After a fascinating chat Saturday morning with Eric Wassermann on the 15-minute shuttle ride from the hotel to the Googleplex (about the experience of spirituality and the illusion of consciousness), I would’ve loved to have sat in on his session a few hours later about the ethics and implications of brain enhancement. But I also wanted to contribute to “Seducing the Public with Science” (initiated – on the wiki – by John Gilbey and Jenny Rohn – and including Tim O’Reilly, Ann Druyan, Marc Hodosh, Ben Goldacre, Eugenie Scott and others). And, at the exact same time, I was missing NASA Ames Director Pete Worden’s session on Settling Mars, and “LHC: The Universe and All That” with Brian Cox, Max Tegmark, Martin Rees, and Betsy’s husband, Nobel Laureate Frank Wilczek!
Impossible choices that have to be made!
I missed Paul Stamets’ session on How Fungi Can Save the World, as well as Paul Davies’ session on Multiple Origins of Life and a “Shadow Biosphere” on Earth, and sessions on the WorldWide Telescope and brain reading neural prosthetics, the future of quantum computing, 23andMe, building better climate models, and several more – all in the Saturday 4pm time slot – because I wanted to sit in on a session with Lee Smolin, Max Tegmark, and Garrett Lisi called “Incubating Adventurous Science and the FQXi.”
It wasn’t until Sunday morning, when I got into a great conversation with the wonderful Dan Janzen about caterpillars and moths, that I realized I shouldn’t have missed his presentation the day before on DNA barcoding the world’s species – all 10,000,000 of them.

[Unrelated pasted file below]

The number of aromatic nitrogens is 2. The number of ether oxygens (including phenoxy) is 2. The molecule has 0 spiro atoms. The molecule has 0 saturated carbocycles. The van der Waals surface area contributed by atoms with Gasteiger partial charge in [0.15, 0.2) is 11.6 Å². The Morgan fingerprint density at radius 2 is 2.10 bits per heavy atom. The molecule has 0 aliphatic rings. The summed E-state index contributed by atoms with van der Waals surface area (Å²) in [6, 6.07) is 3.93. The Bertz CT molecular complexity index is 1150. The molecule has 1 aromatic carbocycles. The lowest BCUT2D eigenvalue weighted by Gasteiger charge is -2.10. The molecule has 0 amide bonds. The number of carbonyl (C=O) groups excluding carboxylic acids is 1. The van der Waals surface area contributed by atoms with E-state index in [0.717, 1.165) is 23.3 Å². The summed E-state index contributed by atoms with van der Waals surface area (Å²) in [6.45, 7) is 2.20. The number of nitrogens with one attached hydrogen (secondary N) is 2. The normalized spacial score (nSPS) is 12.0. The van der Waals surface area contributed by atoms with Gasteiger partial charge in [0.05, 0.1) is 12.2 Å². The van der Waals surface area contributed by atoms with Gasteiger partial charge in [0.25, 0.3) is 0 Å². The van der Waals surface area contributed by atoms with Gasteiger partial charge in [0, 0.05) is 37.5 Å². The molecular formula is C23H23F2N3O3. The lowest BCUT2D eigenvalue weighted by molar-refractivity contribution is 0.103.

But what could I do? I was up to my ears in dark matter – picking the brain of Patricia Burchat, head of the Physics department at Stanford, who helped me finally understand how we could know – from our narrow vantage point – that the expansion rate of the Universe has increased.
I could go on. And on. Expanding like the Universe. And that’s what the weekend was really about.
Looking over the list of campers, I figure I had substantial, interesting conversations with at least 50 different people, on probably 50 different topics – plus, I attended about a dozen sessions, asking questions or contributing comments during quite a few.
And I entertained perhaps the smartest crowd I’ve ever played with 45 minutes of science humor at my own surprisingly well-attended session, Saturday night after dinner (while, just down the hall, Martin Rees and Nick Bostrom led a somber discussion called “Existential Risks & Global Catastrophic Risks.”)
There was something for everyone.
In the end, there were some people – like Jim Hardy and Chris Patil and Brian Cox and his wife Gia Milinovich and John Gilbey and Nick Bostrom and David Bauer and Lars Jeppesen and Simon Quellen Field – with whom I had multiple chances to chat. And, yet, there are scores of people I never met. I had no idea (until I was back home in San Francisco) that there were four Nobel Laureates among us; I met only one. On the final day there were some faces that didn’t even look familiar to me… had they really been here all weekend?
[more to come]
August 4th, 2008
This is a helluva week. I’ve been promoting and preparing for my upcoming science comedy show at the San Francisco Punch Line: Rational Comedy for an Irrational Planet, Monday, August 11, 8pm, please come.
But between now and Monday I have what promises to be one of the most memorable weekends of my life…
Friday through Sunday, I’ll be attending Science Foo Camp 2008 (“SciFoo”).
What is SciFoo, you ask?
It’s a weekend of interactive sessions. All delegates are also presenters. There’s no agenda until we get there and then it is determined collaboratively and subject to change throughout the weekend.
And who was invited?